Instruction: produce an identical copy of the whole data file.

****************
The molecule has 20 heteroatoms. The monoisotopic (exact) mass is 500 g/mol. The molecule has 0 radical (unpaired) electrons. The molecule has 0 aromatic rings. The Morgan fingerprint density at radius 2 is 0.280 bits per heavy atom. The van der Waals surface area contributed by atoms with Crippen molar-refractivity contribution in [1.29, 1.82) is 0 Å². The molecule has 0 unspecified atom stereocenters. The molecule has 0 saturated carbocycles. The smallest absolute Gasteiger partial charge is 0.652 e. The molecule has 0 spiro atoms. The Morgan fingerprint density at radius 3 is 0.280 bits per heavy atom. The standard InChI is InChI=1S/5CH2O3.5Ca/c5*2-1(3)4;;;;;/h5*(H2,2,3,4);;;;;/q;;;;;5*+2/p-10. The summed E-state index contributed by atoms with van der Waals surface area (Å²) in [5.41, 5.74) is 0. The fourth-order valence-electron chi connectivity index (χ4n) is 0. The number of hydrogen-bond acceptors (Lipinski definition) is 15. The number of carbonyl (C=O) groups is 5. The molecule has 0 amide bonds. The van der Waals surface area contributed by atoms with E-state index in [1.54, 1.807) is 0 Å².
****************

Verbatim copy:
The molecule has 20 heteroatoms. The monoisotopic (exact) mass is 500 g/mol. The molecule has 0 radical (unpaired) electrons. The molecule has 0 aromatic rings. The Morgan fingerprint density at radius 2 is 0.280 bits per heavy atom. The van der Waals surface area contributed by atoms with Crippen molar-refractivity contribution in [1.29, 1.82) is 0 Å². The molecule has 0 unspecified atom stereocenters. The molecule has 0 saturated carbocycles. The smallest absolute Gasteiger partial charge is 0.652 e. The molecule has 0 spiro atoms. The Morgan fingerprint density at radius 3 is 0.280 bits per heavy atom. The standard InChI is InChI=1S/5CH2O3.5Ca/c5*2-1(3)4;;;;;/h5*(H2,2,3,4);;;;;/q;;;;;5*+2/p-10. The summed E-state index contributed by atoms with van der Waals surface area (Å²) in [5.41, 5.74) is 0. The fourth-order valence-electron chi connectivity index (χ4n) is 0. The number of hydrogen-bond acceptors (Lipinski definition) is 15. The number of carbonyl (C=O) groups is 5. The molecule has 0 amide bonds. The van der Waals surface area contributed by atoms with E-state index in [1.54, 1.807) is 0 Å².